This series of articles (The Truisms) is aimed at imparting some of the things we find to hold true no matter the project one undertakes in the space carved out by our interests in Open Source and Free Software engineering. The first article in the series was If you don't know why you're doing it, you shouldn't be doing it

Of all the truisms to date and planned, I would say that this is the only one actively intended to discourage you from writing that program you had the idea for the other day. This is because we have yet to discuss that critical aspect of software -- the people who use it. As many seasoned software authors will tell you, if you ask them, writing software would be so much easier if nobody ever wanted to use it afterwards.

It's often the case that people who write software wake up in the middle of the night (or lunch, or boring meeting about how everyone missed their targets this week), feverishly excited about a piece of software they just imagined which will change the world. Everyone will want to use it, it'll be amazing. It rarely is, and one of the best tests you can apply to your idea is simply: Would I want to use this? Obviously you can't apply this test to software you have to write for a living, but we're not on about that boring stuff here. We're talking about software you want to write for fun, for excitement, for the challenge, for yourself.

One aspect of this particular truism is that when writing software when you're not being paid for the effort is that what you write must be of value to someone. Back in the earliest part of this series we talked about how if you don't know why you're working on something, you shouldn't be doing it, and we gave a number of possible reasons for working on a project. The longer-term a project becomes, the more important it will be that at least one of those reasons is that it is solving a real problem for yourself. Otherwise you will lose interest in doing anything on the project. The someone to whom the project is of value really must include yourself at some level.

The other aspect is simply that in order for people to want to use something, you need to make it nice to use. Unless your target audience is significantly different to yourself, that means you need to find it nice to use. User experience is hard enough to work on at the best of times, but when you can't imagine yourself as the user it's even harder. Open source hackers often don't have the luxury of being able to pay someone else to tell them how something should work and as such the only user whose experience you can fully understand, and thus optimise for, is your own.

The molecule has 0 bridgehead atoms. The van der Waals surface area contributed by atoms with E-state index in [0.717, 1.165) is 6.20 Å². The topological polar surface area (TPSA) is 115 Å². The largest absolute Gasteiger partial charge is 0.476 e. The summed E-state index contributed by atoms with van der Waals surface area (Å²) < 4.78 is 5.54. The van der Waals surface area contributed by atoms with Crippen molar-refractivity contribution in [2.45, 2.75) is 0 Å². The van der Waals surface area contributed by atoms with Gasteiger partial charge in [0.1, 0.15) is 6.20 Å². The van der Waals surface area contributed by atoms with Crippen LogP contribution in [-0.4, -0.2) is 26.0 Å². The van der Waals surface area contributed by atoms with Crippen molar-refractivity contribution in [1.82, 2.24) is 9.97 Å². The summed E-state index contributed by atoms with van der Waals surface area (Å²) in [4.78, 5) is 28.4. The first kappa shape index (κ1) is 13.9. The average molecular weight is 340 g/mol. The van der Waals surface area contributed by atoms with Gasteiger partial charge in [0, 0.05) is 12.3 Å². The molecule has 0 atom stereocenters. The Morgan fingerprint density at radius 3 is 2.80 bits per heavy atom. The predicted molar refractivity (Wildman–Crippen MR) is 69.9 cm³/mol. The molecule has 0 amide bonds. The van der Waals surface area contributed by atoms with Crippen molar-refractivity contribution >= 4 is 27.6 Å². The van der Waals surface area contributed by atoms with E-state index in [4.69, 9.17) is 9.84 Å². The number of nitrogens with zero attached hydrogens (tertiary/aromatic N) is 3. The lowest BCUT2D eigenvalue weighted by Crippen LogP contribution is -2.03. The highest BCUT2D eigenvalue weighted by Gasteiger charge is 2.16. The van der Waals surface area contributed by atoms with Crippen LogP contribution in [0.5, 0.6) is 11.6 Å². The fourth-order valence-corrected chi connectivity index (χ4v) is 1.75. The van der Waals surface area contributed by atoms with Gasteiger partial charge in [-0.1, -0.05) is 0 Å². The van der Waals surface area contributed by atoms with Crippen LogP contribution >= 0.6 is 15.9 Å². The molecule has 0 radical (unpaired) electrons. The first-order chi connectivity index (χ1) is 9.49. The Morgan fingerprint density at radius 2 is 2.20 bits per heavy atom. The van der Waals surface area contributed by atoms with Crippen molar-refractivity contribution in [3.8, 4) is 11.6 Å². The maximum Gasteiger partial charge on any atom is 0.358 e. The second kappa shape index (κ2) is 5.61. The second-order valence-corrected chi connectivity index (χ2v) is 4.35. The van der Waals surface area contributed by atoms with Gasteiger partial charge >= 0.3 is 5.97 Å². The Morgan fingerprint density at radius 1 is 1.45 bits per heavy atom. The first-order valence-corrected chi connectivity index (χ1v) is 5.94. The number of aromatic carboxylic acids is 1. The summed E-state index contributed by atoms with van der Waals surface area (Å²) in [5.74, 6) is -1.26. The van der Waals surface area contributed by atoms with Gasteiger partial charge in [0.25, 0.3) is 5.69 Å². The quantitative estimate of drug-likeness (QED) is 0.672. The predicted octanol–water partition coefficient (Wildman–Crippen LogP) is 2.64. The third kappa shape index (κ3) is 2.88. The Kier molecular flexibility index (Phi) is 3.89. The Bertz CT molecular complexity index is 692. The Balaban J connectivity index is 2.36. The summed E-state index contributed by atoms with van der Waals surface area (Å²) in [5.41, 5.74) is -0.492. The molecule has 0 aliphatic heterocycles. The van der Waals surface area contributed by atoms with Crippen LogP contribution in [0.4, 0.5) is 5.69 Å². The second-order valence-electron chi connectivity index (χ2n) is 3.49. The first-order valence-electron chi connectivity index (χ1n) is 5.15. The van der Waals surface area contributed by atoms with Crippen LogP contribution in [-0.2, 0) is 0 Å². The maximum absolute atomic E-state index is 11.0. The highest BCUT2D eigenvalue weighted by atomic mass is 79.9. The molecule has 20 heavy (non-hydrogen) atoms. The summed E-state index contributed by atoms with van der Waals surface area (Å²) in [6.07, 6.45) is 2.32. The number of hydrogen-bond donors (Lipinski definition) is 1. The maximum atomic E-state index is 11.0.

A corollary of this is simply that if you lose interest in a project you previously worked on, which is in use by other people (packaged in a distribution fr. ex.) then you really should find someone else to pass the mantle on to, for maintenance and development. I have been in this position several times and now there's a lot of code out there in the world, some of which you may even be using (deliberately or inadvertently) which I no longer assert maintainership over. I'm glad I wrote it, as are many others, but I'm equally glad I no longer work on it because I wouldn't want to use it any more.

Your homework for this week is to go over your current active projects, decide if there are any you no longer use, and if any of those are in use by others, find someone else to take on the mantle of maintainership. I'm not saying give them up entirely, but find someone who is interested in using the software and who you feel can do you proud in continuing to make it better software for all its users. Regardless of whether or not you find any projects which fit into that category, revisiting all your projects and deciding if any of them are now due to be mothballed can be a very cathartic experience, freeing a part of your brain you didn't even realise was consumed with thoughts about stuff you no longer actively use. Also you might find something you forgot which really solves a problem you were planning on writing that amazing program to solve, just the other night when you woke up in a cold sweat.